In this year’s exams, English Language was the first subject among the core subjects to be written so getting the questions leaked ahead of time becomes difficult as these corrupt exams officials always want to study the grounds and see how to go about their nefarious activities. So, mostly reports of leakages become rampant after the first paper has been written. Secondly even when one should get the English paper ahead of time, you cannot competently answer the questions since English Language has to do with how one could express himself or herself in terms of essay writing, which most of our students are unable to do so. Thus, a dumb student with foreknowledge of the question will not be able to pass well. But that’s not the case for Mathematics as anybody who has worked in the education sector over the years will attest to. This in my view accounted for huge disparity in the pass rate this year between English Language and Mathematics. We all want our education sector to be one of the best in the world but we can’t ride on the back of examination malpractices to be celebrating examination success.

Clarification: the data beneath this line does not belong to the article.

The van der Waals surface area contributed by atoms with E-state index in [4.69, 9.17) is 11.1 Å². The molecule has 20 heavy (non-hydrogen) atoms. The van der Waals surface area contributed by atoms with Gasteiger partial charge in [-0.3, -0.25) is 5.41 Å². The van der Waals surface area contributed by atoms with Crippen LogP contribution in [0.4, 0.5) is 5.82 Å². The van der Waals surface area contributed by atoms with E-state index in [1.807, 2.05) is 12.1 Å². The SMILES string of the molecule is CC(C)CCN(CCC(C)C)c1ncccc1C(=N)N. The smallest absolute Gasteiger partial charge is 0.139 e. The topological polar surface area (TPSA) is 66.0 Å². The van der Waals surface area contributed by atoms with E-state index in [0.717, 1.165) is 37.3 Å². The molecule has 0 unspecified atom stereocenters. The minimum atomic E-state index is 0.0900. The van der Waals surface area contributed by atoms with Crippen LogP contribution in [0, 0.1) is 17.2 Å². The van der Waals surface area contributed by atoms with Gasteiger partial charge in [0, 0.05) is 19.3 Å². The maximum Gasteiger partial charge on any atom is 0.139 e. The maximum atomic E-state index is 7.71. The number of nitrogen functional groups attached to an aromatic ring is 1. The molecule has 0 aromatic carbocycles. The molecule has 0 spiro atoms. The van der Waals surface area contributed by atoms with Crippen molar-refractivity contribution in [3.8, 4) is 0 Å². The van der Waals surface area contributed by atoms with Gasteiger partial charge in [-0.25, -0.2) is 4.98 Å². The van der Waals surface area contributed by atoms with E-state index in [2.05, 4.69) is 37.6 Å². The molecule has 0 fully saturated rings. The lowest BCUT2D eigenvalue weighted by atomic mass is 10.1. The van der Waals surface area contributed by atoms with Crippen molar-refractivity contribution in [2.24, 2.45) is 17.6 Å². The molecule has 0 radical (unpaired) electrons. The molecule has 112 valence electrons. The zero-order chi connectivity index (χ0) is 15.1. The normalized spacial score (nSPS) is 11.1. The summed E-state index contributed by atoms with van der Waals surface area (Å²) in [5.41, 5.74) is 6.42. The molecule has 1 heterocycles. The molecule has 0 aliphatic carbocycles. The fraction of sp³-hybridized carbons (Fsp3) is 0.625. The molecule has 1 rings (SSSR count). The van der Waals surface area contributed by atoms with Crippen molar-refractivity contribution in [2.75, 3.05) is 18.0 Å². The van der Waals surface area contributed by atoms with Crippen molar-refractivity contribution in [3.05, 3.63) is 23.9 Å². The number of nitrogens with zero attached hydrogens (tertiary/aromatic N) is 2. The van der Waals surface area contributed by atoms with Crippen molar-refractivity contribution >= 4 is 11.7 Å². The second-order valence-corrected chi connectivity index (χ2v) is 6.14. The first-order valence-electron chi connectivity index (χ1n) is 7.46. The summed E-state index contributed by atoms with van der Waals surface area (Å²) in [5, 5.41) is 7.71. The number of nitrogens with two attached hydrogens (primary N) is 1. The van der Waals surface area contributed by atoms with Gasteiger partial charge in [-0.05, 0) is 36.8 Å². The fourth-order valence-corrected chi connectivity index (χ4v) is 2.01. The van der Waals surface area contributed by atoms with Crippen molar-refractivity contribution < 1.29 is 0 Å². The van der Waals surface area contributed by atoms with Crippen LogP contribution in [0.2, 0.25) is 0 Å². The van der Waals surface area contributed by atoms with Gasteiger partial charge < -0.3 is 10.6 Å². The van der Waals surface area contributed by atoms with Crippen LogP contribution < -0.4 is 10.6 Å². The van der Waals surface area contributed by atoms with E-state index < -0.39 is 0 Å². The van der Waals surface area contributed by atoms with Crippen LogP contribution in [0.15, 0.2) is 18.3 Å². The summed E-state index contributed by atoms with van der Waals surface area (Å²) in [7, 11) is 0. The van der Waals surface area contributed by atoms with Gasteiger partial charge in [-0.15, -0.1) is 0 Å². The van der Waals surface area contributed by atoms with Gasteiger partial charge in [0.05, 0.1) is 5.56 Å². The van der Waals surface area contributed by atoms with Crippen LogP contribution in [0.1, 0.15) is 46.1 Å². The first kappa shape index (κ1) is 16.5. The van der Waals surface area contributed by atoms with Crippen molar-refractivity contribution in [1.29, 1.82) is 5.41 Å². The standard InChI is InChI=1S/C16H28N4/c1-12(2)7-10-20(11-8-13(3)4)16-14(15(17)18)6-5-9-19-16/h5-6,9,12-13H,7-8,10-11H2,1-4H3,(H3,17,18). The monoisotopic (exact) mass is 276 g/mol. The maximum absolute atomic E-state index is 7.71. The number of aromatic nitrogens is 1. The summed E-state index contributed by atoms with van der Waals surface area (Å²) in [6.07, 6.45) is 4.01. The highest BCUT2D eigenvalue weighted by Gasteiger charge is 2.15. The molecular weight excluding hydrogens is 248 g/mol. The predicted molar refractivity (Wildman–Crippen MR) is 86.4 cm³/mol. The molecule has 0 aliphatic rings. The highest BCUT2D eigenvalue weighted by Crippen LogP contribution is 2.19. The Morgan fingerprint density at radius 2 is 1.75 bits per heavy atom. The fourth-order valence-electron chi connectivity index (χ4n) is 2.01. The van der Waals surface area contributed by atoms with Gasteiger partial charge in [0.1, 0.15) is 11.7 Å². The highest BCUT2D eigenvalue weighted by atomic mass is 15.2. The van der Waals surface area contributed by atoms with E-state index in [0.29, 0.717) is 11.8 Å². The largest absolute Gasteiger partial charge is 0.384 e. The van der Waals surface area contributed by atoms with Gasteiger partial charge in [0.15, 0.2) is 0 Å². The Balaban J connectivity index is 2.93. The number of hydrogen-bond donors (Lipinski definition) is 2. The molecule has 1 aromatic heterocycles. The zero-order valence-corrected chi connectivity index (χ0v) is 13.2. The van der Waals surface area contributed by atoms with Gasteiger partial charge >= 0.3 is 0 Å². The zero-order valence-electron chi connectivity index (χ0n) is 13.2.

Unproductive politicking and craze for schools to become the best are fuelling unhealthy competition in our examinations which we must all pay serious attention to as a nation in addressing before it becomes an albatross on our necks. The situation is even worse in our Basic School Certificate Examination (BECE). Anybody who has been following BECE knows the rot in the system. Some schools, teachers and directors of education are complicits in some of these malpractices. Some teachers go to the extent of negotiating with supervisors and send answers to the examination halls for their students. Supervisors and invigilators extort monies from pupils in the name of assisting them. Sometimes when reports are made to directors of Education, they become reluctant in dealing decisively with the culprits because these malpractices directly go to their benefits as various schools and districts are ranked to find out the best schools and districts and this has promoted unhealthy competition in our education sector.